Solutions
At Manipal Hospitals, your paediatrician will close the troublesome PDA by inserting catheters into the blood vessels in the child’s leg to reach the heart and the PDA, and using a coil or other device to plug the PDA. In the surgical process, an incision is made in the left side of the chest, between the ribs. The ductus is closed by tying it with suture or by permanently placing a small metal clip around the ductus to squeeze it closed. These methods can give the child a new lease of life. 

Device closure of Septal Defects such as Ventricular Septal Defects (VSD) and Atrial Septal Defects (ASD)
Atrial and ventricular septal defects are among the most common congenital heart defects and are holes in the walls or septa that separate the heart into the left and right sides. A heart murmur is one of the first audible signs that can be confirmed by an echocardiogram. 
Ventricular septal defects (VSD): are located between the lower chambers or ventricles of the heart which pump blood to the body. Ventricular septal defects can be located in several different sections of the wall between the lower chambers of the heart. Some have a good chance of closing on their own (for example, those that are called muscular ventricular septal defects) whereas others do not close spontaneously. VSD vary from small holes, which may cause a heart murmur but no symptoms, to larger ones that cause symptoms early in life. These usually develop when an infant is between 6 and 8 weeks of age and include rapid breathing, difficulty feeding, sweating while eating, and slow weight gain. These symptoms are an indication of the child developing heart failure. If untreated, the child may have recurrent lung infections and increased pressure in the lung blood vessels that will eventually become permanent, leading to serious complications and shortened life span.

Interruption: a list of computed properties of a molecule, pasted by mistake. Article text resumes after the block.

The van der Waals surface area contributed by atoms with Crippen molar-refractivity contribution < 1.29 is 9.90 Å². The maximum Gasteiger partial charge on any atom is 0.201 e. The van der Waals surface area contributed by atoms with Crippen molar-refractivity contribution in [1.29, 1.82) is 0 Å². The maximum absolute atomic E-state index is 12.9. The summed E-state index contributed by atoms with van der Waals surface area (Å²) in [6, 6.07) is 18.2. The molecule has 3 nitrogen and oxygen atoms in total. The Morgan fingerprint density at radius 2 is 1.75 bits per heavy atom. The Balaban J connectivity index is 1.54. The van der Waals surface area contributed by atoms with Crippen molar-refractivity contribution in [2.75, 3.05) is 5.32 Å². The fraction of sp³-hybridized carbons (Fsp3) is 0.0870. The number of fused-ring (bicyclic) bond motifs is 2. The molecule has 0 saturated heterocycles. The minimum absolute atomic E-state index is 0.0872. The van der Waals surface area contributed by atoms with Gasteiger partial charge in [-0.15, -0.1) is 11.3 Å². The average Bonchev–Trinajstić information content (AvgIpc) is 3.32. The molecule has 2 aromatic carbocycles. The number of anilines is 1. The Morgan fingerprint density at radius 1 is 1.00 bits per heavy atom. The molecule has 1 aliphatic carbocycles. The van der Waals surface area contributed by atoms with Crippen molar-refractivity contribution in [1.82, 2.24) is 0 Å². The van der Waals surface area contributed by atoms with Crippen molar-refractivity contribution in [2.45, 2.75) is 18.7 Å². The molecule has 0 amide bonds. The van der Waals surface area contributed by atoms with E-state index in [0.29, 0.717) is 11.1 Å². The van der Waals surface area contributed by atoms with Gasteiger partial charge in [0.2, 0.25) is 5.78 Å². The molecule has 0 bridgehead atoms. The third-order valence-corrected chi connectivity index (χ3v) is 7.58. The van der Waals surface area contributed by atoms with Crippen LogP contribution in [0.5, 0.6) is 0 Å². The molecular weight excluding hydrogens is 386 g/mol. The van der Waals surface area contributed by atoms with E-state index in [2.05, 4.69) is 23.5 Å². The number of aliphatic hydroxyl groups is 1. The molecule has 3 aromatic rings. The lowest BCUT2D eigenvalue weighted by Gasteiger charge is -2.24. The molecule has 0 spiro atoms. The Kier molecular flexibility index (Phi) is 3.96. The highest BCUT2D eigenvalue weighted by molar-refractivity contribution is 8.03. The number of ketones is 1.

Atrial septal defects (ASD): are stretched out normal hole (foramen ovale) between the upper chambers that is present before birth. Most of these defects (patent foramen ovale) close on their own within the first 3 years of life, although sometimes they persist into adulthood. A true hole between the atria (true atrial septal defect) usually does not close. Infants and children with atrial septal defects usually have no symptoms. Once in a while, a child with an atrial septal defect will grow slowly. However, in early adulthood or middle age, atrial septal defects that are untreated, particularly those that are large, can lead to a stroke or high blood pressure in the lungs. Smaller atrial septal defects can also become more complicated over time as the left side of the heart naturally stiffens, pushing more blood through the hole and back through the lungs.